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India - Opium

During the Mughal period no attempt was made to encourage or restrict the cultivation of opium. The chief centers of production were Bihar in Bengal. By the middle of the 18th century Bihar had become the province in which opium of the best quality and greatest quantity was produced. In the anarchy of the period, the Government monopoly had fallen into abeyance. Bengal was the principal area for cultivation of the poppy. As the price of this variety began to increase at an alarming rate, they turned their attention to Bengal opium. The poppy was grown for opium in the Punjab to a limited extent, but it had been decided to entirely abolish the cultivation there within a short time. The cultivation of the poppy was also carried on in Afghanistan, Kashmir, Nepal and the Shan states of Burma, but the areas and production are not known.

Salt-petre was required in the manufacture of gunpowder. The European countries being frequently involved in warfare, the demand for this commodity quickly developed in Europe. The trading commodity next in importance to salt-petre was opium. Sarkars Bahar and Monghyr were notable for opium cultivation. Patna opium was thought to be of a better quality than the Monghyr opium. Merchants from northern and western India used to come to Patna to buy opium. There was an export trade in opium which expanded considerably owing to European participation in it.118 There is reference to a few dealers who established a monopoly in the purchase of opium in the seventeenth century and sold it at an immense profit to foreign merchants. It is not known who these dealers were. Evidence suggests that Deepchand and Amirchand held an interest in opium in Patna1, but it is not known whether they established a monopoly in the purchase of that commodity or not.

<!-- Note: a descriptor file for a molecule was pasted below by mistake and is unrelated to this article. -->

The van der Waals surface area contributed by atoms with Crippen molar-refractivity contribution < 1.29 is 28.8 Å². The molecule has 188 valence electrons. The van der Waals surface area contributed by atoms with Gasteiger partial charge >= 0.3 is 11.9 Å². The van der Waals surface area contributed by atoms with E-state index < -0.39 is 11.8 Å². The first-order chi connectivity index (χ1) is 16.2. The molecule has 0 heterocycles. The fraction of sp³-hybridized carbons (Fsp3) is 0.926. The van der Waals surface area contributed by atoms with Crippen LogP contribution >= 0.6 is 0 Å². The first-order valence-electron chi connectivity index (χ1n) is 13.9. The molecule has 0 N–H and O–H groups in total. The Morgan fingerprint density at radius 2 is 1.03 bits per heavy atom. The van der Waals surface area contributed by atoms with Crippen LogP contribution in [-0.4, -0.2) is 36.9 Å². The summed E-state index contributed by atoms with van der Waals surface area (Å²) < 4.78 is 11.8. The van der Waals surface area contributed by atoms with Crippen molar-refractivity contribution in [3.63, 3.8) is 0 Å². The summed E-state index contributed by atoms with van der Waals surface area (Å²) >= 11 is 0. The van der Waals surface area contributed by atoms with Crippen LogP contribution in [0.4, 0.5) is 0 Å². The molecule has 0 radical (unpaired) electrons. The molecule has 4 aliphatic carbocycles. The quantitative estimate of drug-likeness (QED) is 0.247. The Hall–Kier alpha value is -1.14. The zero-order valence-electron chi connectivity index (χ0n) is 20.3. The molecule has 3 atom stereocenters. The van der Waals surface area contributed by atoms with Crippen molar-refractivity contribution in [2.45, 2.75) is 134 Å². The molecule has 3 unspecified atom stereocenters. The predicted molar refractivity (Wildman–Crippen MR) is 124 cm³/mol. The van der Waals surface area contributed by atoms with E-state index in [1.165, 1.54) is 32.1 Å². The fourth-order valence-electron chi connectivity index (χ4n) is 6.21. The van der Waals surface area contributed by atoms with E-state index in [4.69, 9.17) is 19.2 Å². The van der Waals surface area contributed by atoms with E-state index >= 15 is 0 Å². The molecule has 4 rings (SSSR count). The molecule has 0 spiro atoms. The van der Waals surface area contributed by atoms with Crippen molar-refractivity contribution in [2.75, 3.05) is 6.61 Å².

The Dutch were the first among the European companies to be involved in the opium trade. The Dutch reckoned that in 1688 the total production of opium in Bihar amounted to 8,700 mans.131 Out of this total output, only about 0.6% was consumed within Bihar. About 10 to 12% was sent to parts of Bengal, another 31.5% to 46% was exported to Agra and Allahabad. The remaining 41 to 55% was exported through the ports of Bengal. The Dutch company procured annually about 1000 mans i.e. about 11.5% of the total output.

Patna was an old center for the export of opium. Dutch demand there generated an incentive among the peasants to cultivate opium regularly on a part of their holdings. The English also took some interest in the opium trade at the very outset, although the Dutch were the principal exporters of opium from Bihar. But it was only after the battle of Plassey that the Englishmen serving the East India Company at Patna established an unofficial monopoly in opium to be replaced by an official Company monopoly much later in 1773. This unofficial monopoly of the private Englishmen over opium production led to the ruin of the Dutch, after they were unable to ship their Bengal opium to Batavia. Until the establishment of the English private monopoly of the 1760s the opium trade was less restricted than the salt-petre, but even so by the mid eighteenth century the main participants seemed to have been the Europeans and the great merchants based in Bengal. Opportunities for the government at Patna to obtain a direct revenue from the opium trade were not very great.